Realistic-sounding speech

Just over a year ago Google presented WaveNet, a new deep neural network for generating raw audio waveforms that is capable of producing better and more realistic-sounding speech than existing techniques. It’s gotten a LOT better and is now capable of producing natural sounding human voices.

Google is using it for Google Assistant but hard for an old radio guy like me not to imagine this tech replacing radio announcers (are there still radio announcers?)

The smart phone and teen mental health

From an article by Jean Twenge, a professor of psychology at San Diego State University, and author of a book on psychological changes across generations (Generation Me) and apparently has just published another (iGen).

“Around 2012, something started going wrong in the lives of teens. In just the five years between 2010 and 2015, the number of US teens who felt useless and joyless — classic symptoms of depression — surged 33 percent in large national surveys. Teen suicide attempts increased 23 percent. Even more troubling, the number of 13- to 18-year-olds who committed suicide jumped 31 percent.”

“In a new paper published in Clinical Psychological Science, my colleagues and I found that the increases in depression, suicide attempts and suicide appeared among teens from every background — more privileged and less privileged, across all races and ethnicities and in every region of the country. All told, our analysis found that the generation of teens I call ‘iGen’ — those born after 1995 — is much more likely to experience mental health issues than their millennial predecessors.”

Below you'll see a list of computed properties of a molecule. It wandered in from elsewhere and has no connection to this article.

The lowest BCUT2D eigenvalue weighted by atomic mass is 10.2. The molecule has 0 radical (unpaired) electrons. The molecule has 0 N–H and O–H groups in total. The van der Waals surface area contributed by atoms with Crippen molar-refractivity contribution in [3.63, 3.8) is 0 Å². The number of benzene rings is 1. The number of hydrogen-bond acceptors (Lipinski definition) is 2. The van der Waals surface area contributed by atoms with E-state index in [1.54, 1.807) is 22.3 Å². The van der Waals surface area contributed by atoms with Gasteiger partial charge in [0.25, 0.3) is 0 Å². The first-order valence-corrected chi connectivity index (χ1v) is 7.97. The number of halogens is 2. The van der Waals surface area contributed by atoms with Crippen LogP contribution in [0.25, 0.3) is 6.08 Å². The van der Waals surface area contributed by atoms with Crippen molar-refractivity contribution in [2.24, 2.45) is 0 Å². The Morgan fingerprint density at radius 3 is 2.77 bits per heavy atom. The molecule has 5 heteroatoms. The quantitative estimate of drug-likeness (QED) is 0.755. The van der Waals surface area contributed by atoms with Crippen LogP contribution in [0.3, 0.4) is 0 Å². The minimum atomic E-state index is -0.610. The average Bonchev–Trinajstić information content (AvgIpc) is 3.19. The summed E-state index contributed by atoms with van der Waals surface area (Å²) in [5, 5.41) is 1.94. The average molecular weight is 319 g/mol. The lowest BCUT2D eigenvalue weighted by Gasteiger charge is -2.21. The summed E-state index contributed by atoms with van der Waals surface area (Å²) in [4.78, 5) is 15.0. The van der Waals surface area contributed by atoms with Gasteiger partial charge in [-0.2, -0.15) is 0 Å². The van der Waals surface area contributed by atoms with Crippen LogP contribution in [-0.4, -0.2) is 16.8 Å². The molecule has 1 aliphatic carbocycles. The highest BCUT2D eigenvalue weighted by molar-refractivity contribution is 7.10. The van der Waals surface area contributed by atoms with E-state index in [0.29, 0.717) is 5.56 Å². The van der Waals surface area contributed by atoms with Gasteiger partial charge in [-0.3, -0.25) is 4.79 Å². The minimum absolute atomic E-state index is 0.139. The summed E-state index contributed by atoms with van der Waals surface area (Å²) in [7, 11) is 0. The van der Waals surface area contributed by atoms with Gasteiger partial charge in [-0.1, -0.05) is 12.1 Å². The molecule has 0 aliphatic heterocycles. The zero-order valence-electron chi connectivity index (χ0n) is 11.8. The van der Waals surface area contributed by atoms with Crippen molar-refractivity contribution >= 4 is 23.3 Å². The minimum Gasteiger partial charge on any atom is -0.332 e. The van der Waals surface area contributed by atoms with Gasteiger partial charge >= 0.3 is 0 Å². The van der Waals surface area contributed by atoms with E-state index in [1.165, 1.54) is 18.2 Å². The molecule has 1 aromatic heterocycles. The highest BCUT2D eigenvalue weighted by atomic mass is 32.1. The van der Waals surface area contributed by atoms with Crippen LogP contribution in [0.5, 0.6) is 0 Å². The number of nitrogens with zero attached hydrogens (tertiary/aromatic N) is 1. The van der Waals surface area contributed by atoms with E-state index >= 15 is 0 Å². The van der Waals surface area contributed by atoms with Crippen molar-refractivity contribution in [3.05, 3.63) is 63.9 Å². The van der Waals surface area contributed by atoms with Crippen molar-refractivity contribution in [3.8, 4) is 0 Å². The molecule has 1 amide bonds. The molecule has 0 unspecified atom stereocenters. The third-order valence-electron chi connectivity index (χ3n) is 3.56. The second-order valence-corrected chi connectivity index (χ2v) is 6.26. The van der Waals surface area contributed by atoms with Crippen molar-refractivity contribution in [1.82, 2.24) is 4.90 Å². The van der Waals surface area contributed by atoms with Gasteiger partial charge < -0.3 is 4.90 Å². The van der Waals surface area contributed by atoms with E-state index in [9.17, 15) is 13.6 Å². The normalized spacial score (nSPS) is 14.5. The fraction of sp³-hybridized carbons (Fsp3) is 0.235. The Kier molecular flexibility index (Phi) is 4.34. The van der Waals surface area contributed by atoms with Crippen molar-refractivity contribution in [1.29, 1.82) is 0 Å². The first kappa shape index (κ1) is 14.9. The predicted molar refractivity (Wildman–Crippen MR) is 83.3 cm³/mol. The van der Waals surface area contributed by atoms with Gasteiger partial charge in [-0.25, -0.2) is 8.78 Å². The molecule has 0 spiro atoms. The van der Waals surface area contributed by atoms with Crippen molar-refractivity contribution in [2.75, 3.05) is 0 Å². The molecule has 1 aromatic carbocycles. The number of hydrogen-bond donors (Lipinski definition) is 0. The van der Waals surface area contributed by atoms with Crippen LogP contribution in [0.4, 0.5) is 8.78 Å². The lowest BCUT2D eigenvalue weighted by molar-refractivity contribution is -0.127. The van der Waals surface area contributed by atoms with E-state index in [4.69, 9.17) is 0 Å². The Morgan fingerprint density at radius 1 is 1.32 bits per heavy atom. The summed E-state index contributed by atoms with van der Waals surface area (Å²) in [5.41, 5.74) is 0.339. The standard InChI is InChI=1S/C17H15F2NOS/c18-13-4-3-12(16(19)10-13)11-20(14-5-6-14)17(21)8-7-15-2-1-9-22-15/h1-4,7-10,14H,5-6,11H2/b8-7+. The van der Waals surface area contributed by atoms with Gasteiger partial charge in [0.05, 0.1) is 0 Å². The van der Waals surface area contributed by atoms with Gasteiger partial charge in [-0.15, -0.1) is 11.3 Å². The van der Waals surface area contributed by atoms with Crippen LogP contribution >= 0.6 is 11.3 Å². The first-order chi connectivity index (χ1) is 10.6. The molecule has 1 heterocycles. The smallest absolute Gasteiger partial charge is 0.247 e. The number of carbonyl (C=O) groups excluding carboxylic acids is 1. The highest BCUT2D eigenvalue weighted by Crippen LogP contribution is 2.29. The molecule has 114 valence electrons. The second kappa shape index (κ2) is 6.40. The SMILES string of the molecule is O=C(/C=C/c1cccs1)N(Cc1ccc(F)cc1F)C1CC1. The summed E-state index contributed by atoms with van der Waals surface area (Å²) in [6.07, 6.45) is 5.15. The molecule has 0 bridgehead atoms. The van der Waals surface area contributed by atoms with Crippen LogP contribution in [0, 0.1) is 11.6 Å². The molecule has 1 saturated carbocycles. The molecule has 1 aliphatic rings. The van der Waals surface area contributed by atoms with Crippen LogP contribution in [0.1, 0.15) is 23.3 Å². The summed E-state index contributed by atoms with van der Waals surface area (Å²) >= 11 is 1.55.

“What happened so that so many more teens, in such a short period of time, would feel depressed, attempt suicide and commit suicide? After scouring several large surveys of teens for clues, I found that all of the possibilities traced back to a major change in teens’ lives: the sudden ascendance of the smartphone. All signs point to the screen.”

The truck as performance art

It’s been a few weeks since I got my first look at what I’ve started thinking of as “the Eldon truck.” It’s sitting outside the garage of a local mechanic who one day hopes to find the time to bring it back to life. In a bizarre example of cosmic coincidence, it’s the same year (’79) and model (Series III) as my Land Rover. While I’ve yet to get my hands on my truck, I have been allowed to poke around inside the Eldon truck.

The the owner of the truck (now deceased) reportedly bought it new in 1979 and wasn’t bashful about “enhancing” it over the years, the flyswatter and fan being to of my favorite mods.

As a general rule I tend to be clutter-averse. I like things tidy. But sitting in the driver’s seat of this old truck, it’s hard not to get a sense of performance art. There’s a Rube Goldberg Machine quality to all his little tweaks.

In the photo above, note the Mystery Knob. I don’t think this was merely decorative. It had some purpose but the old man took that with him when he went.

My truck will arrive in pristine condition. Seems unlikely I’ll live long enough to give it the character of this beauty. I’ll do my best.